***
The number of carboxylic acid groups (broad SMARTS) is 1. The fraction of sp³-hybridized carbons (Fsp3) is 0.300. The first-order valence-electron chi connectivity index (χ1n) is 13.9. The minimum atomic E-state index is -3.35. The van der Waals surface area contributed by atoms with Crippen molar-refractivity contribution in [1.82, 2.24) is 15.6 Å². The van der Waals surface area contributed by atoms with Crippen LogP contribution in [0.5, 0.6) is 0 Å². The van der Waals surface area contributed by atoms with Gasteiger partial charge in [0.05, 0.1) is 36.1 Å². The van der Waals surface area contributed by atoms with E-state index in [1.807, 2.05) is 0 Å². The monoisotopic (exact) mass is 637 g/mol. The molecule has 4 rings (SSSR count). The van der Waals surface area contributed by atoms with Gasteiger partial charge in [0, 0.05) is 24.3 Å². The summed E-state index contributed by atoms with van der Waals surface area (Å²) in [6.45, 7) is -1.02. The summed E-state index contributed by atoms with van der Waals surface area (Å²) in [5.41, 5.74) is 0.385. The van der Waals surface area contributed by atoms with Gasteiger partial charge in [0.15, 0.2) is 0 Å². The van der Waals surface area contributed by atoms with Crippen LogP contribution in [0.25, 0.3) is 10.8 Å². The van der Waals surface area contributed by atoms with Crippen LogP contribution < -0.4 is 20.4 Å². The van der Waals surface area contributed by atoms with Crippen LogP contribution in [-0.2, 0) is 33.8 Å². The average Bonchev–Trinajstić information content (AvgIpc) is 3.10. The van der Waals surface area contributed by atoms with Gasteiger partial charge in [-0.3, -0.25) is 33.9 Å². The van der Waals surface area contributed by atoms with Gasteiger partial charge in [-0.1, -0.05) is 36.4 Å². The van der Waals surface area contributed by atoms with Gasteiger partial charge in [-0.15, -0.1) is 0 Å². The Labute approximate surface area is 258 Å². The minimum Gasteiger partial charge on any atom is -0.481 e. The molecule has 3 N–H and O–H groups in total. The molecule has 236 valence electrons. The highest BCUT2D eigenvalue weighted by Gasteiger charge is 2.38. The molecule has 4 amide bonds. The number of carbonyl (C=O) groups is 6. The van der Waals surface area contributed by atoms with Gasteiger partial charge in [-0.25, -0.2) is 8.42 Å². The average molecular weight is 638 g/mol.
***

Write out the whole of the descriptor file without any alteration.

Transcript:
The number of carboxylic acid groups (broad SMARTS) is 1. The fraction of sp³-hybridized carbons (Fsp3) is 0.300. The first-order valence-electron chi connectivity index (χ1n) is 13.9. The minimum atomic E-state index is -3.35. The van der Waals surface area contributed by atoms with Crippen molar-refractivity contribution in [1.82, 2.24) is 15.6 Å². The van der Waals surface area contributed by atoms with Crippen LogP contribution in [0.5, 0.6) is 0 Å². The van der Waals surface area contributed by atoms with Gasteiger partial charge in [0.05, 0.1) is 36.1 Å². The van der Waals surface area contributed by atoms with E-state index in [1.807, 2.05) is 0 Å². The monoisotopic (exact) mass is 637 g/mol. The molecule has 4 rings (SSSR count). The van der Waals surface area contributed by atoms with Gasteiger partial charge in [0, 0.05) is 24.3 Å². The summed E-state index contributed by atoms with van der Waals surface area (Å²) in [6.45, 7) is -1.02. The summed E-state index contributed by atoms with van der Waals surface area (Å²) in [5.41, 5.74) is 0.385. The van der Waals surface area contributed by atoms with Gasteiger partial charge in [0.15, 0.2) is 0 Å². The van der Waals surface area contributed by atoms with Crippen LogP contribution in [0.25, 0.3) is 10.8 Å². The van der Waals surface area contributed by atoms with Crippen LogP contribution < -0.4 is 20.4 Å². The van der Waals surface area contributed by atoms with Crippen LogP contribution in [-0.2, 0) is 33.8 Å². The average Bonchev–Trinajstić information content (AvgIpc) is 3.10. The van der Waals surface area contributed by atoms with Gasteiger partial charge in [-0.3, -0.25) is 33.9 Å². The van der Waals surface area contributed by atoms with Gasteiger partial charge in [-0.1, -0.05) is 36.4 Å². The van der Waals surface area contributed by atoms with Gasteiger partial charge in [-0.15, -0.1) is 0 Å². The Labute approximate surface area is 258 Å². The minimum Gasteiger partial charge on any atom is -0.481 e. The molecule has 3 N–H and O–H groups in total. The molecule has 236 valence electrons. The highest BCUT2D eigenvalue weighted by Gasteiger charge is 2.38. The molecule has 4 amide bonds. The number of carbonyl (C=O) groups is 6. The van der Waals surface area contributed by atoms with Gasteiger partial charge in [-0.25, -0.2) is 8.42 Å². The average molecular weight is 638 g/mol.